Lambrini Girls are a UK-based queer punk trio that recently released their first EP. Titled “You’re Welcome,” the EP combines their three singles and three new tracks.
Inspired by popular Riot Grrl pioneers like Le Tigre and Bikini Kill, their music is loud and raw. Lead vocalist and guitarist Phoebe Lunny is able to blend screaming with her singing, switching between the two in a satisfying show of energy and rage. They utilize pop culture references and slang, creating a sound that can resonate with a modern audience.
The band’s most popular song, and the first track, is “Boys in the Band.” The song criticizes male privilege in the music industry and how fame allows people to get away with doing whatever they want. Bassist Lily Macieira and drummer, who they say is Banksy, the famous street artist, keep up a driving rhythm underneath the scathing lyrics.
Lack of accountability will become a recurring theme throughout the tracklist, and “Boys in the Band” is a strong introduction to their work.
“Terf Wars” is the next track. Terf is short for trans-exclusionary radical feminist and calls out those who do not believe trans women should be included in feminist ideals. The song focuses on calling out transphobic ideals and standing up for all women. Lily’s riffs may just be the highlight of the song, carrying in between Phoebe’s verses. The song’s ending is also memorable, where Phoebe breaks the tune and says, “There’s a reason your kids aren’t talking to you anymore, Carol. It’s because you’re being transphobic on Facebook again.”
“Mr. Lovebomb” revolves around being showered with extravagant gifts and affection, with it later turning sour and owing the one buying you things. Lovebomb is louder and features more raw screaming than most other tracks.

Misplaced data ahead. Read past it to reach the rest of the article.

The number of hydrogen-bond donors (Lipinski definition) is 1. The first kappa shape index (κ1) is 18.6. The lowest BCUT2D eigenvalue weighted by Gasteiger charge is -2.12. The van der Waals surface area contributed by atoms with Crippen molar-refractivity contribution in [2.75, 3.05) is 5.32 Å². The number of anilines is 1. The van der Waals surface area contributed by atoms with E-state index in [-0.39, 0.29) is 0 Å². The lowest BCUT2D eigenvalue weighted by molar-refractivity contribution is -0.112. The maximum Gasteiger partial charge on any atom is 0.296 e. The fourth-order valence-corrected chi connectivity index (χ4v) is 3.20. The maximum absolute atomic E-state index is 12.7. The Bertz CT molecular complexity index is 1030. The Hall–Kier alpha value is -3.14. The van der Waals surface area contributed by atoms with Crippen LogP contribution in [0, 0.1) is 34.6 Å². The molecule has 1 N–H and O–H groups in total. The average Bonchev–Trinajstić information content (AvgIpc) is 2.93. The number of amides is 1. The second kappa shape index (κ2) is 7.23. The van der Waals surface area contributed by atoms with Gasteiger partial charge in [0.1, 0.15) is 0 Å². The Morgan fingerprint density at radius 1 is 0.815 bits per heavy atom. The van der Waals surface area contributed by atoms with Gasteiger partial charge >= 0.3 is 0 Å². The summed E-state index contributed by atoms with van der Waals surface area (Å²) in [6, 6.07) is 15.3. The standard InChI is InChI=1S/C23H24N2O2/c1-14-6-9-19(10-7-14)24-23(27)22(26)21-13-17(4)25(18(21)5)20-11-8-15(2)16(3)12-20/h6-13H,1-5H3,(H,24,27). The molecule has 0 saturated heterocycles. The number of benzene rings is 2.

“Lads Lads Lads” was the most recent single to be released prior to the full EP. Like much of the band’s work, it criticizes toxic masculinity, a lack of accountability, and homophobia. The lyrics take the role of a stereotypical man in a bar, passing between violence towards gays, getting away with violence towards women, and the gang mentality that allows this to happen. Phoebe’s vocals and Lily’s riffs work together delightfully, making the song catchy on a first listen. The lyrics, once understood, prove that they have a story to tell. The song features lines such as “cornered her in a bathroom, but you can’t prove that” and “Wifebeater vest, swing for a punch. ‘Cause the man at the bar was wearing makeup.” Lambrini Girls clarifies the type of person this song calls out.
Second to last is the band’s first release, “Help me I’m gay.” Sitting as their second-most popular song, the song is, expectedly, about homophobia and those around them not understanding.“Help me, I’m gay. Yet every boy I know just assumes I’m straight.” The song goes by fast, partly for its simplicity and just over two-minute run-time, and partly due to the fast guitar and bass parts connecting each line. The vocals have a noticeably different tonality than the band’s other songs. Rather than making the song seem disconnected from the rest of the EP, it serves as a break and breath of fresh air towards the end.
Last but not least is “White Van.” Once again, turning towards toxic masculinity as the focus, now laying into catcalling and objectification. “Yet, as I cross the road, I’ve heard no remark. Maybe just this once, have I won, is there a chance?”
“White Van” ends the EP with a bang, although the mix of a fast pace, screamed lyrics, and heavy British accent makes the song unintelligible at times. It takes a few listens to even begin to hear what the song is about. “Lads Lads Lads” also suffers from this, although on a lesser scale.
Being from Brighton, “Lambrini Girls” have only had live shows in Europe as of yet. They have grown from only the UK to Italy and the Netherlands. They can be found on most music streaming services, as well as Instagram under @lambrinigirlz, and Facebook as just their name.
With the debut EP having been released just last May, there is no current news about future releases. As the trio remains active both in live performances and on their socials, it seems hopeful that they will stick around.